Draft only the beginning of Oklahoma City's offseason

Billy Donovan and the Oklahoma City Thunder still have plenty to do during the offseason.

Early Friday morning, between midnight and 1 a.m. Thursday night, following the NBA draft, Oklahoma City general manager Sam Presti made mention of several things.

• The offseasons of both Paul George and Andre Roberson — George on the mend following two shoulder surgeries that should make him fully well for the 2019-20 season and Roberson still coming back from a leg injury (and several corrective procedures) suffered more than a season ago — are going very well.

Still, no additional update is likely before training camp rolls around.

• Thunder head coach Billy Donovan will replenish his coaching staff at his own pace, and the process of looking into possibilities is ongoing.

“He’s being really methodical,” Presti said.

• Yes, an inexpensive team, by NBA standards, can compete for a championship, Presti asserted. However, he said, it’s at what point core players on the roster are at in their careers that’s the variable.

“You know, once players start getting into a certain tier, a certain age, what they command, it’s going to be an expensive proposition,” he said.

What he didn’t say, though he might have, was the Thunder proved it could be done when they reached the NBA finals in 2012.

Yet, given Russell Westbrook’s time in the league, not to mention Steven Adams’ and Paul George’s, and what it costs to keep in-demand players the further they get from their original contracts, the Thunder are simply on the expensive end of their timeline.

Looking forward

Beyond those topics, if there was anything Presti returned to again and again, it was the idea that the draft, in which OKC picked up 19-year-old Darius Bazley with the 23rd pick, is a mere starting point as to the moves and machinations that will eventually bring a full roster into the 2019-20 regular season.

“There’s so many different ways to add to your team,” he said. “This is really the beginning of the offseason.”

He wasn’t kidding.

Though the Thunder have made no announcement, it has been reported by ESPN’s Jonathan Givony that OKC would be signing Arizona State’s Luguentz Dort to a two-way contract, allowing Dort to shuttle between the Oklahoma City Blue and the Thunder during the upcoming season.

In apparent confirmation of the deal, Dort retweeted Givony’s Twitter message breaking the news.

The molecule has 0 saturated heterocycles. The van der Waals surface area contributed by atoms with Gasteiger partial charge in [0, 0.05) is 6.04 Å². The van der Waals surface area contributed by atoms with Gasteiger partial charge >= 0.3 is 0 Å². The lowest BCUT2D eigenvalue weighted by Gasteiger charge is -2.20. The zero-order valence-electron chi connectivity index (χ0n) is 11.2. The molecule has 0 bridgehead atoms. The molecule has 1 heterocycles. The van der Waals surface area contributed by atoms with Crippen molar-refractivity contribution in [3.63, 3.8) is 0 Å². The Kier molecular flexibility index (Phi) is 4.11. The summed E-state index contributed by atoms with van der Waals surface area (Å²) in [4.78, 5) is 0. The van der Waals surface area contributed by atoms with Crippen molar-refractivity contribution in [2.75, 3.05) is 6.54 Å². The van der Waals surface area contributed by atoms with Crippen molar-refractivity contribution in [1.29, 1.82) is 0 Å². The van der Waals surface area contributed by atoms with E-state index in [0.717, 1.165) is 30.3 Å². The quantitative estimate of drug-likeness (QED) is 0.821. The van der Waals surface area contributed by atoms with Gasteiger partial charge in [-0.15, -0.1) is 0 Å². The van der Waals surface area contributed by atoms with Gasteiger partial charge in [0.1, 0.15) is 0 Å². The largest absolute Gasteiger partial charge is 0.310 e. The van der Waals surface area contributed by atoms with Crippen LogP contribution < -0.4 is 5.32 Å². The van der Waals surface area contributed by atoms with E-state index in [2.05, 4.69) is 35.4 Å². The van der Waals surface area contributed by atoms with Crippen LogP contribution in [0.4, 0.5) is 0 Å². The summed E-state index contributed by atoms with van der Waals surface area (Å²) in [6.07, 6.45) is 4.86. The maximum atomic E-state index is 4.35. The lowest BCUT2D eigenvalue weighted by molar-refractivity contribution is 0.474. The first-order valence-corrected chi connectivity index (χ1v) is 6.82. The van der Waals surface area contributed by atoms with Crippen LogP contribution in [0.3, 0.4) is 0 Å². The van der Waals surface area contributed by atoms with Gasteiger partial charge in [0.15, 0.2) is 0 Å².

Some believe Dort to be the top draft-eligible prospect to not be chosen Thursday night.

The freshman of the year in the Pac 12 last season, Dort, a 6-4 guard, averaged 16.1 points, 4.3 rebounds and 2.3 assists for the Sun Devils, shooting 40.5 percent overall and 30.7 percent from beyond the 3-point arc.

Players on two-way contracts may spend up to 45 days with their organization’s NBA team. Teams are allowed 15 players under NBA contract and up to two “two-way” players.

Last season, the Thunder’s Deonte Burton began the season on a two-way deal and finished it under a full NBA contract.

The addition of Dort may be a small move, but it would appear to be a sound one.

Several mock drafts pegged Dort to be one of the first 10 selections in the second round, with Sports Illustrated predicting he’d be the 31st overall selection, which would have made him the second round’s first pick.

More moves could come.

One pre-draft report, from Sports Illustrated’s Jake Fisher, claimed Adams, Roberson and Dennis Schroder to all be “very available at the moment.”

The departure of any of those three would be a huge move on the Thunder’s part. Presti didn’t brace anybody for moves like that during his after-draft press conference, yet, still implied many moves could be made.

“I look at the offseason as a longer period of time,” he said. “We sat here last year, [Paul George] was a free agent, Jerami [Grant] was a free agent, Nerlens [Noel] wasn’t in the picture at the time, Dennis Schroder was still 75 days away from going on the team.

“This is just kind of the beginning of it.”

Who knows what the Thunder might look like by offseason’s end.

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